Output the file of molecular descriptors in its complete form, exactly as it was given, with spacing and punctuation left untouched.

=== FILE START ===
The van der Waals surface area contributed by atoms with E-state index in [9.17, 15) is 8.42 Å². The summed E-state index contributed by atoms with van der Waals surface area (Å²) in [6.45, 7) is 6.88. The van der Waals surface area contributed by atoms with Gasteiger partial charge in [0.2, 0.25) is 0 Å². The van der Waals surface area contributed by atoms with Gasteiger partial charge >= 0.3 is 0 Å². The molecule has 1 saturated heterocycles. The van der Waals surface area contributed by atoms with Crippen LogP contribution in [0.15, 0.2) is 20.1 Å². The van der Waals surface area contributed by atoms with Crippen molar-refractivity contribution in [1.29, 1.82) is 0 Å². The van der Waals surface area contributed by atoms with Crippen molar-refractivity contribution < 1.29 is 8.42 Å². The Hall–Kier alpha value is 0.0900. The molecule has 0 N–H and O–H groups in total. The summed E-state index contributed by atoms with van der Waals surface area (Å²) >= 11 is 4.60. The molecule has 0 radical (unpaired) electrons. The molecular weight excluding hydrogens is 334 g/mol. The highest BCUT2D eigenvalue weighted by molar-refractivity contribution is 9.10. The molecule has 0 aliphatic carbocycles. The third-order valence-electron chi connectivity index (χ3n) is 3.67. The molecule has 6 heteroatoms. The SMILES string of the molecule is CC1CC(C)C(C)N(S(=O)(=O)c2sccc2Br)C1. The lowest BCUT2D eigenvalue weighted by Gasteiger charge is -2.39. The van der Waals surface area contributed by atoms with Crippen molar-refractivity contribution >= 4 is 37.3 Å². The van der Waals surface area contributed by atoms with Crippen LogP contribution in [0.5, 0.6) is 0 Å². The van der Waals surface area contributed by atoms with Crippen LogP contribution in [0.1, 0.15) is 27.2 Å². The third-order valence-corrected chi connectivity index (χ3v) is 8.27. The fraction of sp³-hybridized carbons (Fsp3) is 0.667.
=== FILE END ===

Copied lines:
The van der Waals surface area contributed by atoms with E-state index in [9.17, 15) is 8.42 Å². The summed E-state index contributed by atoms with van der Waals surface area (Å²) in [6.45, 7) is 6.88. The van der Waals surface area contributed by atoms with Gasteiger partial charge in [0.2, 0.25) is 0 Å². The van der Waals surface area contributed by atoms with Gasteiger partial charge >= 0.3 is 0 Å². The molecule has 1 saturated heterocycles. The van der Waals surface area contributed by atoms with Crippen LogP contribution in [0.15, 0.2) is 20.1 Å². The van der Waals surface area contributed by atoms with Crippen molar-refractivity contribution in [1.29, 1.82) is 0 Å². The van der Waals surface area contributed by atoms with Crippen molar-refractivity contribution < 1.29 is 8.42 Å². The Hall–Kier alpha value is 0.0900. The molecule has 0 N–H and O–H groups in total. The summed E-state index contributed by atoms with van der Waals surface area (Å²) >= 11 is 4.60. The molecule has 0 radical (unpaired) electrons. The molecular weight excluding hydrogens is 334 g/mol. The highest BCUT2D eigenvalue weighted by molar-refractivity contribution is 9.10. The molecule has 0 aliphatic carbocycles. The third-order valence-electron chi connectivity index (χ3n) is 3.67. The molecule has 6 heteroatoms. The SMILES string of the molecule is CC1CC(C)C(C)N(S(=O)(=O)c2sccc2Br)C1. The lowest BCUT2D eigenvalue weighted by Gasteiger charge is -2.39. The van der Waals surface area contributed by atoms with Crippen molar-refractivity contribution >= 4 is 37.3 Å². The van der Waals surface area contributed by atoms with Crippen LogP contribution in [0.5, 0.6) is 0 Å². The van der Waals surface area contributed by atoms with Crippen LogP contribution in [0.1, 0.15) is 27.2 Å². The third-order valence-corrected chi connectivity index (χ3v) is 8.27. The fraction of sp³-hybridized carbons (Fsp3) is 0.667.